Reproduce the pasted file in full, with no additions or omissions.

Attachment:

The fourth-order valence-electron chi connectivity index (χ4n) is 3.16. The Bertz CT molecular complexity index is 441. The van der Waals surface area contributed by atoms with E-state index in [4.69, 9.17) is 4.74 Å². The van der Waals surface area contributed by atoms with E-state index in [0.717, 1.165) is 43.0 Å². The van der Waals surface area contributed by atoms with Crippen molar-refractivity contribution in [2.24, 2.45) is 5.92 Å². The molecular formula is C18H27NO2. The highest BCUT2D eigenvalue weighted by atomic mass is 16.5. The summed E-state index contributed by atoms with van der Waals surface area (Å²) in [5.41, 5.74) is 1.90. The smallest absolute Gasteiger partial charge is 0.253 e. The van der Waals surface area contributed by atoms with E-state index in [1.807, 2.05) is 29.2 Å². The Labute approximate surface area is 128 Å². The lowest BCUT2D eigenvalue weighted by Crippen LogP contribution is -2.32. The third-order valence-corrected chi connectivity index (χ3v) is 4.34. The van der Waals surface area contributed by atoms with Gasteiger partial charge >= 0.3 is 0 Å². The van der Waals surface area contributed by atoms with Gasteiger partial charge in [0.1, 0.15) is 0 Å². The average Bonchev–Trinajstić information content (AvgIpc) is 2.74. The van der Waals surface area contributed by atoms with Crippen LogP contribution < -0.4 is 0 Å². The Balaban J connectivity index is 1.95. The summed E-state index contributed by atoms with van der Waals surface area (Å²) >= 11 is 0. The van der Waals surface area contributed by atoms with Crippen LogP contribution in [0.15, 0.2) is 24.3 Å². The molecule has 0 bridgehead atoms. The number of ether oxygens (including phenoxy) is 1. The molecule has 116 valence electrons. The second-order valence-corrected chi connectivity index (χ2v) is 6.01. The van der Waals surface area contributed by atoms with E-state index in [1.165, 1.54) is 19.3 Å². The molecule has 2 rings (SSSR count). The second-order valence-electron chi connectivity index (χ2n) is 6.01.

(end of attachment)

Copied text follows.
The fourth-order valence-electron chi connectivity index (χ4n) is 3.16. The Bertz CT molecular complexity index is 441. The van der Waals surface area contributed by atoms with E-state index in [4.69, 9.17) is 4.74 Å². The van der Waals surface area contributed by atoms with E-state index in [0.717, 1.165) is 43.0 Å². The van der Waals surface area contributed by atoms with Crippen molar-refractivity contribution in [2.24, 2.45) is 5.92 Å². The molecular formula is C18H27NO2. The highest BCUT2D eigenvalue weighted by atomic mass is 16.5. The summed E-state index contributed by atoms with van der Waals surface area (Å²) in [5.41, 5.74) is 1.90. The smallest absolute Gasteiger partial charge is 0.253 e. The van der Waals surface area contributed by atoms with E-state index in [1.807, 2.05) is 29.2 Å². The Labute approximate surface area is 128 Å². The lowest BCUT2D eigenvalue weighted by Crippen LogP contribution is -2.32. The third-order valence-corrected chi connectivity index (χ3v) is 4.34. The van der Waals surface area contributed by atoms with Gasteiger partial charge >= 0.3 is 0 Å². The van der Waals surface area contributed by atoms with Gasteiger partial charge in [0.1, 0.15) is 0 Å². The average Bonchev–Trinajstić information content (AvgIpc) is 2.74. The van der Waals surface area contributed by atoms with Crippen LogP contribution < -0.4 is 0 Å². The Balaban J connectivity index is 1.95. The summed E-state index contributed by atoms with van der Waals surface area (Å²) >= 11 is 0. The van der Waals surface area contributed by atoms with Crippen LogP contribution in [0.15, 0.2) is 24.3 Å². The molecule has 0 bridgehead atoms. The number of ether oxygens (including phenoxy) is 1. The molecule has 116 valence electrons. The second-order valence-corrected chi connectivity index (χ2v) is 6.01. The van der Waals surface area contributed by atoms with E-state index in [1.165, 1.54) is 19.3 Å². The molecule has 2 rings (SSSR count). The second-order valence-electron chi connectivity index (χ2n) is 6.01.